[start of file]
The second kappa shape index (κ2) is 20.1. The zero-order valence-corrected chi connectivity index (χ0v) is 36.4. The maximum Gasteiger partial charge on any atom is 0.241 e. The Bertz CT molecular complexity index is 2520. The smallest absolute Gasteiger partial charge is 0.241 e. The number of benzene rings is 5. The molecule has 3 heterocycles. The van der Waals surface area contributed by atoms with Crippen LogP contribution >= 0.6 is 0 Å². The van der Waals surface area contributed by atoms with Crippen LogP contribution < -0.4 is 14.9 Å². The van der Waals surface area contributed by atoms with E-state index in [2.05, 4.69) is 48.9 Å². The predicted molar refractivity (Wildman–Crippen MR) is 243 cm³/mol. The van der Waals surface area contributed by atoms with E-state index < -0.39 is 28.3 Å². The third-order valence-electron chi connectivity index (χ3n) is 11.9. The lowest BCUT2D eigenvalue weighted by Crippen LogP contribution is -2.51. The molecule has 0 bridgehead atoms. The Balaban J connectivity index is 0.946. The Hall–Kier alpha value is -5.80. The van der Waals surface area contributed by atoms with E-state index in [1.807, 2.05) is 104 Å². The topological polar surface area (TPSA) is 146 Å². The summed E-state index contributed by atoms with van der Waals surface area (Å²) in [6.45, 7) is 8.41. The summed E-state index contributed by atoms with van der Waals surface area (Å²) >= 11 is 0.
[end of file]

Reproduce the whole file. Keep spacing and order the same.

The second kappa shape index (κ2) is 20.1. The zero-order valence-corrected chi connectivity index (χ0v) is 36.4. The maximum Gasteiger partial charge on any atom is 0.241 e. The Bertz CT molecular complexity index is 2520. The smallest absolute Gasteiger partial charge is 0.241 e. The number of benzene rings is 5. The molecule has 3 heterocycles. The van der Waals surface area contributed by atoms with Crippen LogP contribution >= 0.6 is 0 Å². The van der Waals surface area contributed by atoms with Crippen LogP contribution < -0.4 is 14.9 Å². The van der Waals surface area contributed by atoms with E-state index in [2.05, 4.69) is 48.9 Å². The predicted molar refractivity (Wildman–Crippen MR) is 243 cm³/mol. The van der Waals surface area contributed by atoms with E-state index < -0.39 is 28.3 Å². The third-order valence-electron chi connectivity index (χ3n) is 11.9. The lowest BCUT2D eigenvalue weighted by Crippen LogP contribution is -2.51. The molecule has 0 bridgehead atoms. The Balaban J connectivity index is 0.946. The Hall–Kier alpha value is -5.80. The van der Waals surface area contributed by atoms with E-state index in [1.807, 2.05) is 104 Å². The topological polar surface area (TPSA) is 146 Å². The summed E-state index contributed by atoms with van der Waals surface area (Å²) in [6.45, 7) is 8.41. The summed E-state index contributed by atoms with van der Waals surface area (Å²) >= 11 is 0.